The idea of humans being masters of their own fate is as much a lie as it is true. What’s to be done if you find yourself genetically predisposed to heart failure, depression, cancer? You play the hand you’re dealt. But the desire to know what makes you — you, is uniquely human.... Read More
Frontiers in Precision Medicine 2018
Will Personalized Medicine Improve Population Health?
On March 16, 2018, nationally-renowned experts in personalized medicine, genomics, epidemiology, health disparities, regulatory science and bioethics gathered at the University of Utah to wrestle with the question of whether, and how, personalized medicine will improve population health.
Personalized medicine promises to deliver the right treatment to the right patient at the right price. Yet the highly individualized nature of personalized medicine — tailoring treatment and dosing to each person’s unique lifestyle, environment (exposures) and genetics (genetic profile)—and its potential costs, raises questions regarding the applicability of personalized medicine on a population-wide basis. And, more specifically, whether personalized medicine, and the massive federal Precision Medicine Initiative and All of Us research program, are likely to have a significant impact on the health of the American public.
Watch the symposium, and explore the discussion below.
See the symposium event page for the list of speakers and full agenda.
Symposium co-sponsors: S.J. Quinney College of Law, Center for Law and Biomedical Sciences, Huntsman Cancer Institute, and School of Medicine
Session topics: cancer genetics, health disparities, direct-to-consumer genetics, big data
- Muin Khoury, MD, PhD, Centers for Disease Control and Prevention
- Sara Lynn Van Driest, MD, PhD, Vanderbilt University School of Medicine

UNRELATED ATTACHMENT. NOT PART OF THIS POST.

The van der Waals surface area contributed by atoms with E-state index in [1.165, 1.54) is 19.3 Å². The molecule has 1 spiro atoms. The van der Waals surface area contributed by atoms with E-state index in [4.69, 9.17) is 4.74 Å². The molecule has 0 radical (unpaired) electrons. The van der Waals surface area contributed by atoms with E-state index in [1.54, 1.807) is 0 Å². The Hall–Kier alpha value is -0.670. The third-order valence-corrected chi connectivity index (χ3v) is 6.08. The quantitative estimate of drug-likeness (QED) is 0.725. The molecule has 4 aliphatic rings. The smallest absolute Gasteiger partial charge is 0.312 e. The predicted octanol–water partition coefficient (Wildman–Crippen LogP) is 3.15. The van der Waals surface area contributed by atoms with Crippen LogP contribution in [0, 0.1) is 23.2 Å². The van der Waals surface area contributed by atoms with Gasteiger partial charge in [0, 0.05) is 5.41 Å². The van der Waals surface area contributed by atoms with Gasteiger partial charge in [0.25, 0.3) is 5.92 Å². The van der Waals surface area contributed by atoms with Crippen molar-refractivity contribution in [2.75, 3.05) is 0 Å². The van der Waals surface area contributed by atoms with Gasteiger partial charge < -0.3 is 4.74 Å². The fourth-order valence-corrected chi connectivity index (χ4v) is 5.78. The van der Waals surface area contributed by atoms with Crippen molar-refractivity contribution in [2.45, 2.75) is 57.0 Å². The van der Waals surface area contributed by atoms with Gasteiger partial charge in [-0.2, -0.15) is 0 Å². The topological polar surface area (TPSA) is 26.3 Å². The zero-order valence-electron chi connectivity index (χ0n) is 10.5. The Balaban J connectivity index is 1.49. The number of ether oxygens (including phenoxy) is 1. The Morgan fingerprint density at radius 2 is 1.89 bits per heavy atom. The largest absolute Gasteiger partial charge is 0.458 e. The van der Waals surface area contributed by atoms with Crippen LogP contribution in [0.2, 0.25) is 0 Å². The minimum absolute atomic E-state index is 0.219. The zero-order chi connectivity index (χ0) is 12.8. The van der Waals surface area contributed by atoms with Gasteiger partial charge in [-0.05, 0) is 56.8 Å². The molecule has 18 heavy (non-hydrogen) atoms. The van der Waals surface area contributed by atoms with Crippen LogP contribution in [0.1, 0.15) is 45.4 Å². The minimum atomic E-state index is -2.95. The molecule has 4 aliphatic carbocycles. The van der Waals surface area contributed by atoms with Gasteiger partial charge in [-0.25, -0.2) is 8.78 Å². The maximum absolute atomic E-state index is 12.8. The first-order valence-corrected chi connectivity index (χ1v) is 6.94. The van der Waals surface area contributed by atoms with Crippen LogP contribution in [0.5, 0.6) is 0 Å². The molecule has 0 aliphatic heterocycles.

- Chanita Hughes-Halbert, PhD, Medical University of South Carolina
- Rick Kittles, PhD, City of Hope
- Erika Check Hayden, University of California, Santa Cruz
Science is known for its rigor. Exemplary experiments are systematic and controlled, and, in fields such as medicine, examining large populations is key. Meticulous science has translated into medical advances that are coming at a furious pace.... Read More
Imagine that you are diagnosed with a fatal disease caused by a defect in a single gene. If technology existed that could “edit” the error and cure the disease, would you use it?... Read More
In 2016, National Institutes of Health director Francis Collins predicted that precision medicine “is going to change everything about how we understand health and disease.” Two years later, it is still unclear whether this hope will become a reality.... Read More
The United States infant mortality rate ranks among the worst for wealthy nations, a clear sign that our nation’s health needs improving. This year’s Frontiers in Precision Medicine III symposium will focus on combining the best approaches from two seemingly disparate disciplines... Read More